Rivada Networks vies for $7bn Mexican mobile deal
Declan Ganley consortium in two-horse race for contract to build 4G wholesale network
A consortium led by Declan Ganley’s Rivada Networks is in a two-horse race for a public contract to build a $7 billion new mobile phone network in Mexico. (Photograph: Brenda Fitzsimons / IRISH TIMES)
The Mexican government wants a private company that is not allied with any of its existing operators to build a new 4G wholesale network, which will be open to all mobile operators.
It is part of a strategy, known as Red Compartida (shared network) to curb the market influence of Mexican billionaire Carlos Slim, whose America Movil controls 70 per cent of the mobile sector in the Latin American country.
Officials announced in recent days that two groups have bid for the contract: the Rivada consortium, comprising Mr Ganley’s company and Spectrum Frontier, and Altan consortium, comprising Mexican companies Megacable and Axtel.
“Rivada Networks has submitted a bid to build out Red Compartida for Mexico,” Mr Ganley’s company confirmed in a statement to The Irish Times.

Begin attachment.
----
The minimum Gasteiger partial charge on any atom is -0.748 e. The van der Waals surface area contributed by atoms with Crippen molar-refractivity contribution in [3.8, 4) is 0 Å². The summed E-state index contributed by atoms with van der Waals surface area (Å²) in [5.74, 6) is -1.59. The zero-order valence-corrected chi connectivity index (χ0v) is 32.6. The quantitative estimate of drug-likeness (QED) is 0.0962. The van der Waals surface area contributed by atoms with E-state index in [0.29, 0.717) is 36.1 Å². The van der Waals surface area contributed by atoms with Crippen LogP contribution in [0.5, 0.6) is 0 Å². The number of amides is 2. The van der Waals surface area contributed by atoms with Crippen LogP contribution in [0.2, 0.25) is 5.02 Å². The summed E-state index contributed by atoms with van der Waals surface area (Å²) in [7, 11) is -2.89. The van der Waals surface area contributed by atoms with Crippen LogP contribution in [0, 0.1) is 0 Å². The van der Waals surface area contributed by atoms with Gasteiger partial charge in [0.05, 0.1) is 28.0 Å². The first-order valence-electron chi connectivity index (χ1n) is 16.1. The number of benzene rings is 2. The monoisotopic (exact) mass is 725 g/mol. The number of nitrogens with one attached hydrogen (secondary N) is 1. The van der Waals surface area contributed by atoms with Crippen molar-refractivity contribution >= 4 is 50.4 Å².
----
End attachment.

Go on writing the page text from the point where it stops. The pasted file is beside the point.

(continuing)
“The Red Compartida filings are confidential so we will not comment in detail on our proposal but, if selected, Rivada’s proposal will help lift Mexican GDP and better the lives of citizens of all income groups in Mexico.”
Mr Ganley later tweeted that he believed his company’s bid was a “superb plan” that would bring “highly affordable, high-speed access” to Mexicans of all income groups.
“The beauty is it is pure wholesale. No incumbent has any influence, all have access [and there are] no inside deals,” said Mr Ganley.
Whoever wins the Red Compartida project will build out the network under a public-private partnership deal that is scheduled to last up to 20 years.
The winning tender must provide at least 85 per cent of the population with a high-speed 4G network. Mexico has a population of about 120 million people.
The winner must install about 12,000 telecoms towers to build out the network, and in return will be provided by the Mexican state with the use of a cheap tranche of high quality spectrum.
The Red Compartida plan has been beset by delays, but it is expected the tender could move swiftly towards a conclusion, with an announcement expected as early as November.
The tender was formally announced in January, although the plan was first mooted two years ago. It is likely to be the largest infrastructural project overseen by the administration of Mexican president, Enrique Peña Nieto.
The policy is part of a suite of measures designed to rein in the influence of Mr Slim who, with a fortune of $50 billion, is among the richest men in the world. Local reports say Mexicans have long complained about high prices and sometimes poor coverage and service on their mobile services.
Mr Slim’s companies are elsewhere competitors of Digicel, owned by Denis O’Brien, with whom Mr Ganley has also locked horns in the past.